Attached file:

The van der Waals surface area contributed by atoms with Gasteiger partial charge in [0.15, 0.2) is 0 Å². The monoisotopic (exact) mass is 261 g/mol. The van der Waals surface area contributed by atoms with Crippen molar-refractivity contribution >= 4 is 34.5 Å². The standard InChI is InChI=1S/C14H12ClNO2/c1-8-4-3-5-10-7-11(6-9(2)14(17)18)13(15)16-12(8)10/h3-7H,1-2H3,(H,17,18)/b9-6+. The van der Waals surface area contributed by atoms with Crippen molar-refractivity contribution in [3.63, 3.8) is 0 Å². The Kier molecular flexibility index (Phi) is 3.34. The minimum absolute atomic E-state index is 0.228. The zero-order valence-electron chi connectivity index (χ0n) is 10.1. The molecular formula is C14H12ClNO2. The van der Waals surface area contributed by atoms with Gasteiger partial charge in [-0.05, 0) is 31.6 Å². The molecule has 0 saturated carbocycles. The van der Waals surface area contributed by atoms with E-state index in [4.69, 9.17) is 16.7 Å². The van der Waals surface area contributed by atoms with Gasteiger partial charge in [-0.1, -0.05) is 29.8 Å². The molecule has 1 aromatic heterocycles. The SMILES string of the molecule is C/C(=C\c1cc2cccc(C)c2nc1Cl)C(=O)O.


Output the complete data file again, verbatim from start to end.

The van der Waals surface area contributed by atoms with Gasteiger partial charge in [0.15, 0.2) is 0 Å². The monoisotopic (exact) mass is 261 g/mol. The van der Waals surface area contributed by atoms with Crippen molar-refractivity contribution >= 4 is 34.5 Å². The standard InChI is InChI=1S/C14H12ClNO2/c1-8-4-3-5-10-7-11(6-9(2)14(17)18)13(15)16-12(8)10/h3-7H,1-2H3,(H,17,18)/b9-6+. The van der Waals surface area contributed by atoms with Crippen molar-refractivity contribution in [3.63, 3.8) is 0 Å². The Kier molecular flexibility index (Phi) is 3.34. The minimum absolute atomic E-state index is 0.228. The zero-order valence-electron chi connectivity index (χ0n) is 10.1. The molecular formula is C14H12ClNO2. The van der Waals surface area contributed by atoms with Gasteiger partial charge in [-0.05, 0) is 31.6 Å². The molecule has 0 saturated carbocycles. The van der Waals surface area contributed by atoms with E-state index in [4.69, 9.17) is 16.7 Å². The van der Waals surface area contributed by atoms with Gasteiger partial charge in [-0.1, -0.05) is 29.8 Å². The molecule has 1 aromatic heterocycles. The SMILES string of the molecule is C/C(=C\c1cc2cccc(C)c2nc1Cl)C(=O)O.